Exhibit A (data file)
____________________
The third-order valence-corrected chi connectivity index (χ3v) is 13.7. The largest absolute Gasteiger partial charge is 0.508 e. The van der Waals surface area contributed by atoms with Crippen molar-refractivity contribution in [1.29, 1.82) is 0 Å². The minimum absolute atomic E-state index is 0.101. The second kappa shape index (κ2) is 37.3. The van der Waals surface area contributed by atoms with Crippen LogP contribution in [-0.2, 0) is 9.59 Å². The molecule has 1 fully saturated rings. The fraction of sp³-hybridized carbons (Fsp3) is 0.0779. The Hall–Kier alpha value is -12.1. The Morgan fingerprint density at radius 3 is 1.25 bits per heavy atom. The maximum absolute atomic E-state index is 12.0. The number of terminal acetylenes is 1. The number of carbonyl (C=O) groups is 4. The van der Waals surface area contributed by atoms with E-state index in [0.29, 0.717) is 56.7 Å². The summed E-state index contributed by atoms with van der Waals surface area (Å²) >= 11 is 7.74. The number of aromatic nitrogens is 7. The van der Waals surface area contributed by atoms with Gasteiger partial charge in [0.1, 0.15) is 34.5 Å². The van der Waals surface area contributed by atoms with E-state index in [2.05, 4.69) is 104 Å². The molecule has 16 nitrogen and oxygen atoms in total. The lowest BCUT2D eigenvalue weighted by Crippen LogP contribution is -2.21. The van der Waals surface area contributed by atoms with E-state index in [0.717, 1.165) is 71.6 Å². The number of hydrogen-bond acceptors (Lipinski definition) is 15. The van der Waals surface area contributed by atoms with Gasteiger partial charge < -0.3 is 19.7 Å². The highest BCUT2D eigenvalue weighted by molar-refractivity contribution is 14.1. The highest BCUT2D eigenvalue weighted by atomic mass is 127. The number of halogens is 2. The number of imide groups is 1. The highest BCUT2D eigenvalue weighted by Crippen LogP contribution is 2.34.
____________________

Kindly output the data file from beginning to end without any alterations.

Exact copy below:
The third-order valence-corrected chi connectivity index (χ3v) is 13.7. The largest absolute Gasteiger partial charge is 0.508 e. The van der Waals surface area contributed by atoms with Crippen molar-refractivity contribution in [1.29, 1.82) is 0 Å². The minimum absolute atomic E-state index is 0.101. The second kappa shape index (κ2) is 37.3. The van der Waals surface area contributed by atoms with Crippen LogP contribution in [-0.2, 0) is 9.59 Å². The molecule has 1 fully saturated rings. The fraction of sp³-hybridized carbons (Fsp3) is 0.0779. The Hall–Kier alpha value is -12.1. The Morgan fingerprint density at radius 3 is 1.25 bits per heavy atom. The maximum absolute atomic E-state index is 12.0. The number of terminal acetylenes is 1. The number of carbonyl (C=O) groups is 4. The van der Waals surface area contributed by atoms with E-state index in [0.29, 0.717) is 56.7 Å². The summed E-state index contributed by atoms with van der Waals surface area (Å²) >= 11 is 7.74. The number of aromatic nitrogens is 7. The van der Waals surface area contributed by atoms with Gasteiger partial charge in [0.1, 0.15) is 34.5 Å². The van der Waals surface area contributed by atoms with E-state index in [2.05, 4.69) is 104 Å². The molecule has 16 nitrogen and oxygen atoms in total. The lowest BCUT2D eigenvalue weighted by Crippen LogP contribution is -2.21. The van der Waals surface area contributed by atoms with E-state index in [0.717, 1.165) is 71.6 Å². The number of hydrogen-bond acceptors (Lipinski definition) is 15. The van der Waals surface area contributed by atoms with Gasteiger partial charge < -0.3 is 19.7 Å². The highest BCUT2D eigenvalue weighted by molar-refractivity contribution is 14.1. The highest BCUT2D eigenvalue weighted by atomic mass is 127. The number of halogens is 2. The number of imide groups is 1. The highest BCUT2D eigenvalue weighted by Crippen LogP contribution is 2.34.